Light It Up with Duct Tape for Your Emergency Bag

We all know that Duct Tape has 1001 uses – even Mythbusters showed us how to make life on a deserted island survivable with it. But try carrying that huge roll of duct tape in your EDC and you’ll find that you are better off just doing without (*gasp*). It may very useful to you in any emergency situation.

On Friday afternoons, we have a time in school called Preparedness Fridays, where we tackle a preparedness activity to learn from as we build our skills and build our preps. This week, we tackled Duct Tape. It was very informative that is why I want to share it with you. It is very easy to do.

Light it Up with Duct Tape {Mom with a Prep}

How to Make a Lighter Duc Tape: Tutorial

I’ve seen this hack around the internet before and thought that it would be a perfect introduction to our new project schedule. It was easy enough to do, gave the kids a sense of accomplishment at doing their own project, and increased the effectiveness of our EDC without adding 3 more pounds of equipment.

  • Take a roll of duct tape and unroll it about 6″. It helped me to brace it between myself and the desk to keep it steady.
  • Lay your Lighter (or whatever other object you’d like to wrap) perpendicular to the tape. It is important to do so to keep from spiraling the tape down the length of your lighter or creating bubbles as you try to straighten.


  • Begin to wrap your lighter with the duct tape – slowly so that you can get the alignment just right.
  • Wrap the lighter with as much duct tape as seems right to you. The more you wrap, the thicker your lighter is which might be fun to stuff in a bug-out bag, but not necessarily in your pocket.

Thing to Remember About Your Lighter Duc Tape

We have found, over time, that the lighter done in this fashion and kept in the pocket tends to get gunky and gummy over time. Body heat slowly melts the adhesive and everything gets sticky. So we’ve since decided that the uber-wrapped lighters will be for our emergency bags, and the lighters will be unwrapped for our pockets. It was great information for us to learn so that we can carry that forward in our preparations for other things. It is a very creative way to save space inside your emergency kit.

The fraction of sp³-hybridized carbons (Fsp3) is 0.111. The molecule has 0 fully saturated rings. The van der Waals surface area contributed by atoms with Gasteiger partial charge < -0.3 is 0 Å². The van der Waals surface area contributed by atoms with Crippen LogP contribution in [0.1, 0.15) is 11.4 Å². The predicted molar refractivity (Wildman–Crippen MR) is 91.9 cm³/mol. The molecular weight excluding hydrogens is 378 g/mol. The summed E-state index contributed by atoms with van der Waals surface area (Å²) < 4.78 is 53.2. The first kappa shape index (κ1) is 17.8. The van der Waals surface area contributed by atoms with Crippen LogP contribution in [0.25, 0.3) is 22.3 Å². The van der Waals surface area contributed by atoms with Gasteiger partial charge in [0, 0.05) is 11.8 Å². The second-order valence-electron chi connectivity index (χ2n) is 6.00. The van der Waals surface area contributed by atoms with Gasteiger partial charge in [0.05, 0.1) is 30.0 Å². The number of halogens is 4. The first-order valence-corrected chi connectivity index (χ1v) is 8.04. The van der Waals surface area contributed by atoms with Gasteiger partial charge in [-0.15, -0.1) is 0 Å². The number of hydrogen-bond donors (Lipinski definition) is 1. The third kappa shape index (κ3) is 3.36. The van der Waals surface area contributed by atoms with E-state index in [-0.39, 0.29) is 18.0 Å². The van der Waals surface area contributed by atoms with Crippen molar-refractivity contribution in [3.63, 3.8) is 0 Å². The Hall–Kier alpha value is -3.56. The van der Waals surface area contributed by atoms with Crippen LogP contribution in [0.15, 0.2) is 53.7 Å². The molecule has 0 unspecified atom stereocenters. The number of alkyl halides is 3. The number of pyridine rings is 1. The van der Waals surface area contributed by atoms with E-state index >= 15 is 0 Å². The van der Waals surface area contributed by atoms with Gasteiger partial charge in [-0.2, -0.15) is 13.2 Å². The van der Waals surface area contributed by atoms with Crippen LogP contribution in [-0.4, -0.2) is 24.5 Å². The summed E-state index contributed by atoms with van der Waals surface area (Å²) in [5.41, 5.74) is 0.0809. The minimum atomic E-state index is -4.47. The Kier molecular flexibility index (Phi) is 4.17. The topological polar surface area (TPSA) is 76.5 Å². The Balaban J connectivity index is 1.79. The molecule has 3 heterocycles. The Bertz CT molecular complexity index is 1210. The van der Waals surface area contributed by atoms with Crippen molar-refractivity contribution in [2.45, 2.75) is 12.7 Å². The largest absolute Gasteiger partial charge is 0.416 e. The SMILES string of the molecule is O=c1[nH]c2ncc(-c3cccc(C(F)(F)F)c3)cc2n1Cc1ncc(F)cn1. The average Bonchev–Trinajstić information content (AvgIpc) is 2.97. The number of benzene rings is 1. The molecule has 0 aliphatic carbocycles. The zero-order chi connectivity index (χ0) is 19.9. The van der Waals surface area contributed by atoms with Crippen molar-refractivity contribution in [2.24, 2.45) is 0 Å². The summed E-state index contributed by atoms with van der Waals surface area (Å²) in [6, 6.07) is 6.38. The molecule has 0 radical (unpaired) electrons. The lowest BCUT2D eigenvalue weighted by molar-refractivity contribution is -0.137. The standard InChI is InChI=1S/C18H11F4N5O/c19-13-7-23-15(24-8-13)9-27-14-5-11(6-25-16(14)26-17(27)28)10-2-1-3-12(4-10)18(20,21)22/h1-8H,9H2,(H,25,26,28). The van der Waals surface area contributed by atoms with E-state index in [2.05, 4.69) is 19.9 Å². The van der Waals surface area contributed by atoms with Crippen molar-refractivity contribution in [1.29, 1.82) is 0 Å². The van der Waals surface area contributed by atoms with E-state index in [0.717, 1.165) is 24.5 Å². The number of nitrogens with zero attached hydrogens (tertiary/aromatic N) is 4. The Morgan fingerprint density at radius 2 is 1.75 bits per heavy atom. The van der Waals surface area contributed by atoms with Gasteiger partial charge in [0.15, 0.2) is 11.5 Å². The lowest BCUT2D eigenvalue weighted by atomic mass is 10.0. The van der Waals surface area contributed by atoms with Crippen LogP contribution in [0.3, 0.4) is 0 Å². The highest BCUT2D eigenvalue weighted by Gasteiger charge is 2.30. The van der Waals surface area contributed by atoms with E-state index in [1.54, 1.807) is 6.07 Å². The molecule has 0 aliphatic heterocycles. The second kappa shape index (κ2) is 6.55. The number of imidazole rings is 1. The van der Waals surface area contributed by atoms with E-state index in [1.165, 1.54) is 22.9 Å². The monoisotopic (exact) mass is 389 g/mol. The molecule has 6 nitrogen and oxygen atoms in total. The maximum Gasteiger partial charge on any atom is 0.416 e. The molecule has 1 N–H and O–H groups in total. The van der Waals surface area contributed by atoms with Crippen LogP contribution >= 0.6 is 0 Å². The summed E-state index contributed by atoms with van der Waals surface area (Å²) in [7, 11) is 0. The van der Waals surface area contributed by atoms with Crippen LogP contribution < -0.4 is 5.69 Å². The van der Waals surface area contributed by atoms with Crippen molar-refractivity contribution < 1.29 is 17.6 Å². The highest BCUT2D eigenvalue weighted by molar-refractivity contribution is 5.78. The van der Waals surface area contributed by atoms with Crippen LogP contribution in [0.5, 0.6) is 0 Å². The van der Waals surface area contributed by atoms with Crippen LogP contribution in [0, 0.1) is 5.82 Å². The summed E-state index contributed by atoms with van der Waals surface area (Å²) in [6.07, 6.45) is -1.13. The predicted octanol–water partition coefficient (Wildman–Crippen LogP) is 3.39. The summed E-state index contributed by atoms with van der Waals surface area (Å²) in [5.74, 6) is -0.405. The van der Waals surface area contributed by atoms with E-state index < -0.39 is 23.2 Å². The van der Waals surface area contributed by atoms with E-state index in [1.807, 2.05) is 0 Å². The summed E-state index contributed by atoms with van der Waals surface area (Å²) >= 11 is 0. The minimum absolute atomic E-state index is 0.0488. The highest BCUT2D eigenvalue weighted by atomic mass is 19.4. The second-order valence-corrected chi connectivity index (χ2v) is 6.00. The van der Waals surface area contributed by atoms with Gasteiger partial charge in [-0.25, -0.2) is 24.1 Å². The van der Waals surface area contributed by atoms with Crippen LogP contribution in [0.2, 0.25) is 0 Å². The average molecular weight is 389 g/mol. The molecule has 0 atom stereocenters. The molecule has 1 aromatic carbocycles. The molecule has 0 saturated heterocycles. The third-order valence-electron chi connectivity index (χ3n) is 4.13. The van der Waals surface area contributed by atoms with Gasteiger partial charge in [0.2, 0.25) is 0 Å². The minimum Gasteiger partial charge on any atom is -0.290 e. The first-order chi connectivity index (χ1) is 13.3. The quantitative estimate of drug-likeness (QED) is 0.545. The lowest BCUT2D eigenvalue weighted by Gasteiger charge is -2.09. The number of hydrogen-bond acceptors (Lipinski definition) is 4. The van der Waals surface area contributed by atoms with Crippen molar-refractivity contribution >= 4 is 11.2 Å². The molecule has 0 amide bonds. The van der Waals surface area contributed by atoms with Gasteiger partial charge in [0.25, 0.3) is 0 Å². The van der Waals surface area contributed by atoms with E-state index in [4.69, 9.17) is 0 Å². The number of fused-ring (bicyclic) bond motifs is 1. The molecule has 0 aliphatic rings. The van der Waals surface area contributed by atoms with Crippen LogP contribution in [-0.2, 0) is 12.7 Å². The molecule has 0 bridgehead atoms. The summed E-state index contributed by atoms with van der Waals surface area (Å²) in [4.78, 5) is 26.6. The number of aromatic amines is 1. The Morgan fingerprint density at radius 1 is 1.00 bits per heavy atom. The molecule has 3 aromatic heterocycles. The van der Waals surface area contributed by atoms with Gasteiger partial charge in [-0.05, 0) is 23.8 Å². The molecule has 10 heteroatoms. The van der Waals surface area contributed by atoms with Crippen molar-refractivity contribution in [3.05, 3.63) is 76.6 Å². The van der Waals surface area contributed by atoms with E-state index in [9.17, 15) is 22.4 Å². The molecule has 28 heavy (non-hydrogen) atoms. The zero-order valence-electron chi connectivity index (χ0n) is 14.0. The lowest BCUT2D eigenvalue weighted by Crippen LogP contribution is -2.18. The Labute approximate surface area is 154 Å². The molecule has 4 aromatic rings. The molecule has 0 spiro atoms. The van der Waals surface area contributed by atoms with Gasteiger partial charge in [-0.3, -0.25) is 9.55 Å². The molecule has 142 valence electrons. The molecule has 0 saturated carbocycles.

We’ve also since tried wrapping a credit card with a few layers of tape, which didn’t gunk up as much as the lighter did. However, it was a little awkward for the menfolk to carry. However, it takes an innovative mind to get through difficult and unexpected situations. Be sure to prepare yourselves!

See more ways to teach your kids preparedness skills here!

Teaching our kids preparedness & survival skills doesn't mean we have to take them out to the woods and drop them off and hope they make it back home. Little moments here and there can be used to learn a new skill or technique, together.
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Katy Willis is a writer, lifelong homesteader, and master herbalist, master gardener, and canine nutritionist. Katy is a preparedness expert and modern homesteader practicing everyday preparedness, sustainability, and a holistic lifestyle.

She knows how important it is to be prepared for whatever life throws at you, because you just never know what's coming. And preparedness helps you give your family the best chance to thrive in any situation.

Katy is passionate about living naturally, growing food, keeping livestock, foraging, and making and using herbal remedies. Katy is an experienced herbalist and a member of the CMA (Complementary Medical Association).

Her preparedness skills go beyond just being "ready", she's ready to survive the initial disaster, and thrive afterward, too. She grows 100% organic food on roughly 15 acres and raises goats, chickens, and ducks. She also lovingly tends her orchard, where she grows many different fruit trees. And, because she likes to know exactly what she's feeding her family, she's a seasoned from-scratch cook and gluten-free baker.

Katy teaches foraging and environmental education classes, too, including self-sufficient living, modern homesteading, seed saving, and organic vegetable gardening.

Katy helps others learn forgotten skills, including basic survival skills and self-reliance.

She's been published on sites such as MSN, Angi, Home Advisor, Family Handyman, Wealth of Geeks, Readers Digest, and more.

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